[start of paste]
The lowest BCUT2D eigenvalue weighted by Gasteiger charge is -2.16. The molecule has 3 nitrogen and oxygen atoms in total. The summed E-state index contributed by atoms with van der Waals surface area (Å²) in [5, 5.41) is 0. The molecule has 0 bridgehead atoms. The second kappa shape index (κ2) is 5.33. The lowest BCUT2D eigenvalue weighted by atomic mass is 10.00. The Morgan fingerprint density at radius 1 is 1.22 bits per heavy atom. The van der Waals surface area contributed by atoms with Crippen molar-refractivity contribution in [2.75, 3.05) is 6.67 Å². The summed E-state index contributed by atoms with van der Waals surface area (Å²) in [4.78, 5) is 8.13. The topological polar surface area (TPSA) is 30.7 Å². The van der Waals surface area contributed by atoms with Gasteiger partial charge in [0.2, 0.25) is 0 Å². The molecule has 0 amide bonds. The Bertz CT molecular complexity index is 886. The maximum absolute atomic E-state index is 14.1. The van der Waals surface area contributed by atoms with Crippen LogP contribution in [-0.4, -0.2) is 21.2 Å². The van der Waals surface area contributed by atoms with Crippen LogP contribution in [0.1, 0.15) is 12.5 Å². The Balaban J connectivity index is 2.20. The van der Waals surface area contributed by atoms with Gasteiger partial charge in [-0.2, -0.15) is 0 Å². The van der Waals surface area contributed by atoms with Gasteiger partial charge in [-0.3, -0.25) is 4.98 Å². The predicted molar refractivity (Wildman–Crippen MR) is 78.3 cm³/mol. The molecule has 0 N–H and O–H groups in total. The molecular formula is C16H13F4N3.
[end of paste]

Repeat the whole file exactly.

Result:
The lowest BCUT2D eigenvalue weighted by Gasteiger charge is -2.16. The molecule has 3 nitrogen and oxygen atoms in total. The summed E-state index contributed by atoms with van der Waals surface area (Å²) in [5, 5.41) is 0. The molecule has 0 bridgehead atoms. The second kappa shape index (κ2) is 5.33. The lowest BCUT2D eigenvalue weighted by atomic mass is 10.00. The Morgan fingerprint density at radius 1 is 1.22 bits per heavy atom. The van der Waals surface area contributed by atoms with Crippen molar-refractivity contribution in [2.75, 3.05) is 6.67 Å². The summed E-state index contributed by atoms with van der Waals surface area (Å²) in [4.78, 5) is 8.13. The topological polar surface area (TPSA) is 30.7 Å². The van der Waals surface area contributed by atoms with Gasteiger partial charge in [0.2, 0.25) is 0 Å². The molecule has 0 amide bonds. The Bertz CT molecular complexity index is 886. The maximum absolute atomic E-state index is 14.1. The van der Waals surface area contributed by atoms with Crippen LogP contribution in [-0.4, -0.2) is 21.2 Å². The van der Waals surface area contributed by atoms with Crippen LogP contribution in [0.1, 0.15) is 12.5 Å². The Balaban J connectivity index is 2.20. The van der Waals surface area contributed by atoms with Gasteiger partial charge in [-0.2, -0.15) is 0 Å². The van der Waals surface area contributed by atoms with Gasteiger partial charge in [-0.3, -0.25) is 4.98 Å². The predicted molar refractivity (Wildman–Crippen MR) is 78.3 cm³/mol. The molecule has 0 N–H and O–H groups in total. The molecular formula is C16H13F4N3.